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The data in Figure 2 indicate that all urban residents, including those at the bottom, now enjoy substantially higher incomes. These figures, however, only record cash income and, therefore, mask the loss of goods and services that had been distributed by the state and work units rather than the market, including subsidized housing, utilities, foodstuffs, household necessities, health care and education. The inadequacy of using cash income to gauge well-being across the structural transformation from a socialist to a capitalist economy becomes clear if one compares the income of the best-off urban households in the mid-1980s with that of the poorest households today. The former group, made up of managerial and professional cadres, lived in well-appointed apartments and enjoyed substantial economic comfort and security, even though they only had an average annual cash income of less than 1400 yuan; the latter group, made up mainly of unemployed or informally employed workers, despite having an average cash income of over 3800 yuan, live in deteriorating apartments, have trouble making ends meet, and avoid visiting the doctor.

The sudden expansion of capitalist production relations since 1992 is what has made income inequality skyrocket in China. Before then, because the great bulk of economic activity was organized around the family labour and work-unit systems, which had responsibility for the consumption of their members, the growth of inequality was structurally constrained. The recent reforms have removed those constraints.

Class polarization has spurred tremendous popular indignation and over the last decade workers and peasants have staged massive numbers of protests around the country. [22] For accounts of recent protests in rural and urban China, see Kevin O’Brien and Lianjiang Li, Rightful Resistance in Rural China, Cambridge 2006, and Lee, Against the Law. Since taking over the reins of the state in 2003, Hu Jintao and Wen Jiabao have distinguished themselves from the previous regime of Jiang Zemin and Zhu Rongji by expressing concern about the growing polarization of income in China. Moreover, the government has implemented a number of practical measures to try to ease the difficulties faced by China’s poorest citizens and mitigate the most harmful effects wrought by market reforms. [23] These measures include tax relief for peasants and welfare benefits for retired and unemployed city residents. A new trade union law includes provisions to protect workers from layoffs, but long-standing labour codes, including a law that gives employees’ representatives the right to oversee (and veto) the restructuring of their enterprises, have seldom been enforced, and it is unlikely that the new law will be allowed to infringe in any significant way the increasingly entrenched rights of capital. Although these measures are associated with Hu and Wen, many predate the leadership transition of 2003 and probably reflect a shared concern among Chinese leaders at the severe social dislocations and discontent caused by economic restructuring. The ccp, however, now presides over an economic system dominated by enterprises that are oriented by the goal of maximizing profits, the driving force behind this polarization. Moreover, the party is committed to the further development of this system, using international norms of corporate governance as a model, and to the enhancement of China’s already formidable stature as the world’s most competitive manufacturing power, achieved largely through the highly efficient exploitation of inexpensive labour. As a result, despite the government’s efforts to mitigate it, class polarization has continued unabated.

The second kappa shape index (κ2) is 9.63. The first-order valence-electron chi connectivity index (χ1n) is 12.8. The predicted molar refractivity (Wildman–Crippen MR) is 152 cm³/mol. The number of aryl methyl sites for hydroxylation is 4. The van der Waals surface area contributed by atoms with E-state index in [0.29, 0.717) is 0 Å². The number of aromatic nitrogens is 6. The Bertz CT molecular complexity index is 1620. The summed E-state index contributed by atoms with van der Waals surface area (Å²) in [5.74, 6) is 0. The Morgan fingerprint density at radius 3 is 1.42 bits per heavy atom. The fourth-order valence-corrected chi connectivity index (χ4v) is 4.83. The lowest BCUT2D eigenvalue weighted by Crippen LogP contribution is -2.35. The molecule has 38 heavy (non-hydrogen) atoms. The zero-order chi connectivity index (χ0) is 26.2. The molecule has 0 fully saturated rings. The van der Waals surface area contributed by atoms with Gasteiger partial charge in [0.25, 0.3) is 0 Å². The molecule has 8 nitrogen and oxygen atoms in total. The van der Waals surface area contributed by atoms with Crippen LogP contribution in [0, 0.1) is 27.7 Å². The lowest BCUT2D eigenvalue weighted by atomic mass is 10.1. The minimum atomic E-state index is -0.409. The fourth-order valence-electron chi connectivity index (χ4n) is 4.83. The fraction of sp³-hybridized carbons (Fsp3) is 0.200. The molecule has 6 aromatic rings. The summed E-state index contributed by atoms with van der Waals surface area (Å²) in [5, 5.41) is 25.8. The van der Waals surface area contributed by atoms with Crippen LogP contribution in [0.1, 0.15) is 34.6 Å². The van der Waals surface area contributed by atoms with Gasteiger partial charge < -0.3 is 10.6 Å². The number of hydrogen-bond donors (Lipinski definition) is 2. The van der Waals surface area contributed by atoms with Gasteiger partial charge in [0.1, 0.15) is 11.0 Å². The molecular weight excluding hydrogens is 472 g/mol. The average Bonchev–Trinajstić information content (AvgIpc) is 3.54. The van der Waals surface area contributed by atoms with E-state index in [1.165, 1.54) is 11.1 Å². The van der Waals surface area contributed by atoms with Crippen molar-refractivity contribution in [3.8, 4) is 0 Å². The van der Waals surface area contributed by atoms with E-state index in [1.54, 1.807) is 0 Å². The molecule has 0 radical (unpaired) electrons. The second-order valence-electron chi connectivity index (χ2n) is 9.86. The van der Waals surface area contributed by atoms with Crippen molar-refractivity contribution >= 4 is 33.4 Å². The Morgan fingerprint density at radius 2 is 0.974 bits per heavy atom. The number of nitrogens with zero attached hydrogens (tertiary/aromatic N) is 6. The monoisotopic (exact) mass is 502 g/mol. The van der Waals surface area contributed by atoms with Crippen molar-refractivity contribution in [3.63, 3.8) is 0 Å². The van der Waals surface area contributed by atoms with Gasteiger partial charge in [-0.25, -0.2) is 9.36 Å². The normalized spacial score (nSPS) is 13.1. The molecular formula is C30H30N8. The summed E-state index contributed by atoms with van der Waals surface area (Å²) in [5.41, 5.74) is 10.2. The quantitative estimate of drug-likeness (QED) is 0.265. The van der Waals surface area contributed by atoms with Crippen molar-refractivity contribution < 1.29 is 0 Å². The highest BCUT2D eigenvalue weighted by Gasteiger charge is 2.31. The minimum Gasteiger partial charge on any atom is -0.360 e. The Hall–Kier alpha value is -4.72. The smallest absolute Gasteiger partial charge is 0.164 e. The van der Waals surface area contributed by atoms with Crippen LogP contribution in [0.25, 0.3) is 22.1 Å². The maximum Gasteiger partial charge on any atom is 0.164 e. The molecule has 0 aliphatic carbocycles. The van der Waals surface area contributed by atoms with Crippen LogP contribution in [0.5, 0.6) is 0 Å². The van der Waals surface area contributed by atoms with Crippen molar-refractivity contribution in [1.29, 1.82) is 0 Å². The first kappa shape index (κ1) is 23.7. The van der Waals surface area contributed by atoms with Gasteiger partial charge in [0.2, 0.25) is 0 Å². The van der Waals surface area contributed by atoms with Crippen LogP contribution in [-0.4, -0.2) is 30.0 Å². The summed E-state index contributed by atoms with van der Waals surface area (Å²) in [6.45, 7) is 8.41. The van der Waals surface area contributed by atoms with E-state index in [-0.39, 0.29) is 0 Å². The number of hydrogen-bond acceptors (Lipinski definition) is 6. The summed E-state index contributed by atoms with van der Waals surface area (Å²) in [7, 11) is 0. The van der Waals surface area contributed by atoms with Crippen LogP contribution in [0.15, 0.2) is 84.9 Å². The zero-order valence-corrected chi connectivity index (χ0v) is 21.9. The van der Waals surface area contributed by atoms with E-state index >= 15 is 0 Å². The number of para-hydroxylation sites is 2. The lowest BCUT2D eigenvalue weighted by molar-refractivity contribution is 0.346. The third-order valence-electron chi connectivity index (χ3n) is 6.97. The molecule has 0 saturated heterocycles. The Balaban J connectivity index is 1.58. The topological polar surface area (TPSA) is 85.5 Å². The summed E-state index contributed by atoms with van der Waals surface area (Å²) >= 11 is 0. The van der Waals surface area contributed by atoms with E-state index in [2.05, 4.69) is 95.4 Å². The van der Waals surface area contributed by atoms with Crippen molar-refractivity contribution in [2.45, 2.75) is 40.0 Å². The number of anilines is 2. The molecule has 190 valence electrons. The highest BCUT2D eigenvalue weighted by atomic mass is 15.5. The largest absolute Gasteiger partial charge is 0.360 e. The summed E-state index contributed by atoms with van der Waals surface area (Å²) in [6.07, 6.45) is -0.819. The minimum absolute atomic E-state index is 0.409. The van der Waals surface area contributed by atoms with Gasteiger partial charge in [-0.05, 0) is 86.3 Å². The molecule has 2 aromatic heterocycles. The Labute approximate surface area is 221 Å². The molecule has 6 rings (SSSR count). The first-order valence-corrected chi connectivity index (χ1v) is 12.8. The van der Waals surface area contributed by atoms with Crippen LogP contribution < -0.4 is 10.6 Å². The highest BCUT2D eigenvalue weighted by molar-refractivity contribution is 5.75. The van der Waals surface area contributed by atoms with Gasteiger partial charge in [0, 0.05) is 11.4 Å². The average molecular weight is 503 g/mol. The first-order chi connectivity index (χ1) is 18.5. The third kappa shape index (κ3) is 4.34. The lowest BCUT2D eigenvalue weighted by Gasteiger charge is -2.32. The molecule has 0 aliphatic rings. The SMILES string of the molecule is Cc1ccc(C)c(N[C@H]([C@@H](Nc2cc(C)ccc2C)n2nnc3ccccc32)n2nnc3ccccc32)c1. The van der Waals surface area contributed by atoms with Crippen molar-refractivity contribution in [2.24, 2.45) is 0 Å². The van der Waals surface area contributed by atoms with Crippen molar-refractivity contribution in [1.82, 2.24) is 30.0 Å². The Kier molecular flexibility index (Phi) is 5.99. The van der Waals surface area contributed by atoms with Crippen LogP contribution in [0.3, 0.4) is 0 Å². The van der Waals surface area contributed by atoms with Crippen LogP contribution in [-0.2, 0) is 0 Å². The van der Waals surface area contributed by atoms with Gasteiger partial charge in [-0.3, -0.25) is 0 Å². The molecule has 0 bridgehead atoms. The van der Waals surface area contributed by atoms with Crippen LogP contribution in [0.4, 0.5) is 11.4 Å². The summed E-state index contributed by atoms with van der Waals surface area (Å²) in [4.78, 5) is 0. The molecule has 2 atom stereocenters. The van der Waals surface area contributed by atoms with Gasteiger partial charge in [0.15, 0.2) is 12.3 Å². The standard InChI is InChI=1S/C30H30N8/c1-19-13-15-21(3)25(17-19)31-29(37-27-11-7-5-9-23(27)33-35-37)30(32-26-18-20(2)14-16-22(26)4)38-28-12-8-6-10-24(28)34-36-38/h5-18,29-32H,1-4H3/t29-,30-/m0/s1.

A distinct East Asian path?